Published online by Cambridge University Press: 06 May 2018
This paper investigates the macroeconomic impact of uncertainty by using three recently constructed US economic uncertainty proxies. Emphasis is placed on examining the informational value of these indicators and their ability to better predict economic activity. We focus on the direct and/or indirect transmission chains of economic uncertainty on US macroeconomic aggregates, the magnitude of the forecast improvement induced by economic uncertainty and the strength of the observed dynamic relations. Our results show that macroeconomic uncertainty can help in forecasting key macroeconomic aggregates across multiple horizons, and this predictive power is economically and statistically significant. The two macroeconomic uncertainty measures anticipate industrial production and consumption directly, and investment and employment indirectly, with a time-delay. The transmission chains for investment include consumption and the stock market as intermediate variables, and for employment consumption and investment. No substantial evidence of feedback effects from real activity to macroeconomic uncertainty is found. Moreover, asymmetry in macroeconomic uncertainty is found to be important. Upside and downside uncertainty produce significant macroeconomic effects, yet downside uncertainty produces the strongest impact. Results from a “news-based” economic policy uncertainty measure are weaker.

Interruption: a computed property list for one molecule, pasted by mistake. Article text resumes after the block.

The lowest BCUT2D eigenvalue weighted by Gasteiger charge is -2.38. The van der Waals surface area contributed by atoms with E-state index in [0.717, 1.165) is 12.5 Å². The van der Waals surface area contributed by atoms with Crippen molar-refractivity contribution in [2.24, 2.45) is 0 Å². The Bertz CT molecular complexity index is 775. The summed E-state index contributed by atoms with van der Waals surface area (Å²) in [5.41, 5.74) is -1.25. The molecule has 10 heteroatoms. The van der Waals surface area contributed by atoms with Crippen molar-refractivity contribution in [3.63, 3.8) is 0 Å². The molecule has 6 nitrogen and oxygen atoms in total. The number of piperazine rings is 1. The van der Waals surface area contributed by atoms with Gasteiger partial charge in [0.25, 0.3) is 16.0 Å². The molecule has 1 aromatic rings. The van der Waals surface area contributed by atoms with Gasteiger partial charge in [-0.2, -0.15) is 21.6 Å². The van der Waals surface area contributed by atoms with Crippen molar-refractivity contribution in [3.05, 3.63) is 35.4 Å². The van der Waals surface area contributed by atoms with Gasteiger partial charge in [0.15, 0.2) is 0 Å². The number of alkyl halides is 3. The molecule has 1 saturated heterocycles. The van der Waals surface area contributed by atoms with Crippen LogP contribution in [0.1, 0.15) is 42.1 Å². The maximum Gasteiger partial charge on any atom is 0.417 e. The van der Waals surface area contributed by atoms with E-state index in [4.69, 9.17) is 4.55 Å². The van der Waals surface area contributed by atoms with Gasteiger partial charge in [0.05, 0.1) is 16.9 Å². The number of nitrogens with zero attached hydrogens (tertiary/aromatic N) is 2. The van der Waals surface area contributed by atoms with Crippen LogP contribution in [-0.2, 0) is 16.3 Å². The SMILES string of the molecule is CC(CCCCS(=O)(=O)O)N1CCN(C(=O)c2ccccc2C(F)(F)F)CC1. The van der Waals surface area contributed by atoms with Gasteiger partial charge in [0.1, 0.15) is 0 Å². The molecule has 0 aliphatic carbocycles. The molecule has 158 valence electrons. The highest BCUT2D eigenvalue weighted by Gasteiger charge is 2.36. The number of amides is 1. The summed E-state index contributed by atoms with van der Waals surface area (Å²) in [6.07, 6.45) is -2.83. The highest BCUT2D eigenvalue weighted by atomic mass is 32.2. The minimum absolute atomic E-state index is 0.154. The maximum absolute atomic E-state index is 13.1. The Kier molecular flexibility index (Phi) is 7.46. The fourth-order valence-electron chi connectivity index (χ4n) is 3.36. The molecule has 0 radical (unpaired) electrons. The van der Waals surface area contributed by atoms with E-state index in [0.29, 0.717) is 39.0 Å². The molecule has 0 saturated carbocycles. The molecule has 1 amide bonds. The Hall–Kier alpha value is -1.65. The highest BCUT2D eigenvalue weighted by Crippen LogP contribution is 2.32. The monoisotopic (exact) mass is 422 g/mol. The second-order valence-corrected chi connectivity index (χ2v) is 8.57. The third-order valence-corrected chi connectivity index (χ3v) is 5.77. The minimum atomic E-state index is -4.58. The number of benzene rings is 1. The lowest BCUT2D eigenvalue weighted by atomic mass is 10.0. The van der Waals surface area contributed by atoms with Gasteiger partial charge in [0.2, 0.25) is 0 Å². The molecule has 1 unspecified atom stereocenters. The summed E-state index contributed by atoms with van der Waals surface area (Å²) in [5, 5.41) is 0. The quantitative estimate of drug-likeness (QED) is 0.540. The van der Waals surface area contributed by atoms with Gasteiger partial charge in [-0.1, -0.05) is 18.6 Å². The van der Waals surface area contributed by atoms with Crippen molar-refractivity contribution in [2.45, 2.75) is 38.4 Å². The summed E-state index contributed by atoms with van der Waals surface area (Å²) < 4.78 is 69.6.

We are grateful to the Associate Editor and two anonymous referees for their valuable comments and suggestions. We are also thankful to the Editor William A. Barnett. We further thank the participants of the 2015 Annual Conference of the International Association for Applied Econometrics (IAAE 2015) for useful discussions. Paraskevi Salamaliki gratefully acknowledges the financial support from the European Union's Seventh Framework Programme (FP7) Marie Curie Zukunftskolleg Incoming Fellowship Programme, University of Konstanz, Grant no. 291784 (a large part of this project was conducted while the author was a Marie Curie Postdoctoral Researcher at the Department of Economics and the Zukunftskolleg Research Institute of the University of Konstanz, Germany). Any remaining errors are the authors' responsibility.